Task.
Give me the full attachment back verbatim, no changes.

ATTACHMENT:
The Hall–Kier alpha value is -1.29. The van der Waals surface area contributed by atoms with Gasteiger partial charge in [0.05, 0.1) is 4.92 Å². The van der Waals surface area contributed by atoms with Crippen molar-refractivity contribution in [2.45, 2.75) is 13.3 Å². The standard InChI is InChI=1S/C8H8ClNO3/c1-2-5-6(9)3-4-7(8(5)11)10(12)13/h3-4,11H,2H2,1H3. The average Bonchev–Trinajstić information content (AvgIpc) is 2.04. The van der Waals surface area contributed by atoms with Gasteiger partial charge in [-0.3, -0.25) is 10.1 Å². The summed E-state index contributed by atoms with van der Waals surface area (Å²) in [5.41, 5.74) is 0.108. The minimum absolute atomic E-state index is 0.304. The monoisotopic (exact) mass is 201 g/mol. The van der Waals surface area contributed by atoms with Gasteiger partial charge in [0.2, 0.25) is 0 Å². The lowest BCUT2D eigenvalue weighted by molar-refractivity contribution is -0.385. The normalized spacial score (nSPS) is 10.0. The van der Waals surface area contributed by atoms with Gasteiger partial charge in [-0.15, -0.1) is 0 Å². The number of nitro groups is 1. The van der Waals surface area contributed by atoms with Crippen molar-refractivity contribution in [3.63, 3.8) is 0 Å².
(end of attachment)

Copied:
The Hall–Kier alpha value is -1.29. The van der Waals surface area contributed by atoms with Gasteiger partial charge in [0.05, 0.1) is 4.92 Å². The van der Waals surface area contributed by atoms with Crippen molar-refractivity contribution in [2.45, 2.75) is 13.3 Å². The standard InChI is InChI=1S/C8H8ClNO3/c1-2-5-6(9)3-4-7(8(5)11)10(12)13/h3-4,11H,2H2,1H3. The average Bonchev–Trinajstić information content (AvgIpc) is 2.04. The van der Waals surface area contributed by atoms with Gasteiger partial charge in [-0.3, -0.25) is 10.1 Å². The summed E-state index contributed by atoms with van der Waals surface area (Å²) in [5.41, 5.74) is 0.108. The minimum absolute atomic E-state index is 0.304. The monoisotopic (exact) mass is 201 g/mol. The van der Waals surface area contributed by atoms with Gasteiger partial charge in [0.2, 0.25) is 0 Å². The lowest BCUT2D eigenvalue weighted by molar-refractivity contribution is -0.385. The normalized spacial score (nSPS) is 10.0. The van der Waals surface area contributed by atoms with Gasteiger partial charge in [-0.15, -0.1) is 0 Å². The number of nitro groups is 1. The van der Waals surface area contributed by atoms with Crippen molar-refractivity contribution in [3.63, 3.8) is 0 Å².